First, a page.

1968: Year of Revolution?
There was something in the air in 1968. A wave of revolt spread around the world. In France, workers and students famously almost brought down the government. Occupations, strikes, riots and mass protests occurred in the USA, Czechoslovakia (the Prague Spring), Italy, Spain, Mexico, Brazil, Pakistan and elsewhere. In Vietnam, the Tet offensive was launched. This mood of rebellion spread to New Zealand. A major workplace revolt occurred against the nil wage order issued by the Arbitration Court. A worker-student protest, legend has it, almost ‚Äòstormed‚Äô Parliament.
Major ‚Äì and successful ‚Äì protests were held against a proposed US military installation called Omega. The ‚ÄòPeace, Power, and Politics‚Äô counter- conference was held against the Vietnam War and SEATO. And there was much other activity too.
1968 symbolised the hope of a new generation that they could radically change the old establishment. In New Zealand, it led to a blossoming of struggle by workers, students, Maori, women, Pacific people, environmentalists and others.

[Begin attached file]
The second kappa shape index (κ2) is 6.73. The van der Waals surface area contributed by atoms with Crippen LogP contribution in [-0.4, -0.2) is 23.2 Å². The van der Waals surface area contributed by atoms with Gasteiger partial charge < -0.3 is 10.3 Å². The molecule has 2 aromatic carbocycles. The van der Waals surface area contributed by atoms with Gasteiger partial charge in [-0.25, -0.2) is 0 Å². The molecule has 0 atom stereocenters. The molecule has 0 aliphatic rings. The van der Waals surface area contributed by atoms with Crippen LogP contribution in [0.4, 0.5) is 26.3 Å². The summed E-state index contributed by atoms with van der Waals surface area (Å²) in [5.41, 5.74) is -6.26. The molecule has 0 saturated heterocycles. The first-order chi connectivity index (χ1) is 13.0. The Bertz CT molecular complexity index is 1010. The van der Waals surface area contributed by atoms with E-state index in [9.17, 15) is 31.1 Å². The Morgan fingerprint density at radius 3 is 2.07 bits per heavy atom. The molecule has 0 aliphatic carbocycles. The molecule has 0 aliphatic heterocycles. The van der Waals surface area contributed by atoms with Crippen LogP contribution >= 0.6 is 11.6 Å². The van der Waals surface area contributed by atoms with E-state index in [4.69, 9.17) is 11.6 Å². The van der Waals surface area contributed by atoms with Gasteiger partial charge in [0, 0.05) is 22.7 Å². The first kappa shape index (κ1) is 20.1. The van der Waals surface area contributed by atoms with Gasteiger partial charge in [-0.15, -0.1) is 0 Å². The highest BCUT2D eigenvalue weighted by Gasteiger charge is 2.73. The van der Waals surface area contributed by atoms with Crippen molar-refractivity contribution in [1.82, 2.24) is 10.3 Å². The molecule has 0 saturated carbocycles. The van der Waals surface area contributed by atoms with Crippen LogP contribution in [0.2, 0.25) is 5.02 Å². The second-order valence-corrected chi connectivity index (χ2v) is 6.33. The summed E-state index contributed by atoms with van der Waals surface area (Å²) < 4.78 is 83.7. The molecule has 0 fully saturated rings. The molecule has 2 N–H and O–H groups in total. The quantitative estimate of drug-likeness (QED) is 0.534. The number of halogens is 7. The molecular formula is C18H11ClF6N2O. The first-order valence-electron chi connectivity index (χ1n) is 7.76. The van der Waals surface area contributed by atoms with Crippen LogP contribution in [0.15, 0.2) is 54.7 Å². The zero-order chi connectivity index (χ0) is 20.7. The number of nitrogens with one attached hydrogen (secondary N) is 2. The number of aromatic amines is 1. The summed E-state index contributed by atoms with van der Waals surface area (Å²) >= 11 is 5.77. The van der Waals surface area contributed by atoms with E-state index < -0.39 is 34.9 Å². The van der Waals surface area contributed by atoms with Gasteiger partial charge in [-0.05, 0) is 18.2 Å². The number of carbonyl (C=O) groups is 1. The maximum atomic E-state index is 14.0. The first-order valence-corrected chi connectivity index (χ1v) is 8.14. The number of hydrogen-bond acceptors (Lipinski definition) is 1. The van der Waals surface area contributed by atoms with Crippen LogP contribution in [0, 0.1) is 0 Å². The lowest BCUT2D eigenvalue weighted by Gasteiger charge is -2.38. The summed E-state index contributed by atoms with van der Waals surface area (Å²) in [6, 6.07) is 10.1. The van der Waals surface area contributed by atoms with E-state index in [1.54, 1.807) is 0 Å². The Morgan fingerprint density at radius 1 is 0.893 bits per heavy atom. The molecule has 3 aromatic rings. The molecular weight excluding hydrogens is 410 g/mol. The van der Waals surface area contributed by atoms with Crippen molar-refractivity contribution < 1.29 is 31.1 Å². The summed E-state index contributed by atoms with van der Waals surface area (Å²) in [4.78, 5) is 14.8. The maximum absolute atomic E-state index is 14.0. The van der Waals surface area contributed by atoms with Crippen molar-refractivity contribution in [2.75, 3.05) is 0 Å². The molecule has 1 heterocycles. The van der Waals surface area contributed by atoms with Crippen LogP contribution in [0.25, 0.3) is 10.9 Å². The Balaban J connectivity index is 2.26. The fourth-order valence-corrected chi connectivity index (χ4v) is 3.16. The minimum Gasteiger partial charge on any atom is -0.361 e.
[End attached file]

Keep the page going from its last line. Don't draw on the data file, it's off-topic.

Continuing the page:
On Saturday 6 December 2008, over 40 people gathered to listen and discuss whether or not 1968 was a year of revolution. We were entertained and informed by Lisa Sacksen‚Äôs paper on events in France in 1968 and by Toby Boraman‚Äôs presentation on the worker-student alliance in NZ and the ‚Äòstorming‚Äô of Parliament (see Toby‚Äôs paper in this issue). Peter Franks spoke in his usual thorough and perceptive style on the movement against the nil wage order.
Memories of many of those present were rekindled by the reminiscences and analyses of prominent trade unionist Ken Douglas, former Resistance Bookshop operator Pat Bolster, and Auckland Progressive Youth Movement member Barry Lee.
Alex Burton‚Äôs cleverly-cut selection of New Zealand television and film selections brought alternating rounds of laughter and thoughtful murmurs from the audience. Our thanks to the NZ Film Archive for their assistance.
It was good to see new faces at the seminar, and to learn that some of the spirit of 1968 was still alive in New Zealand!
The afternoon ended with a comradely round of drinks, or two, at The Thistle Inn to celebrate the Christmas season.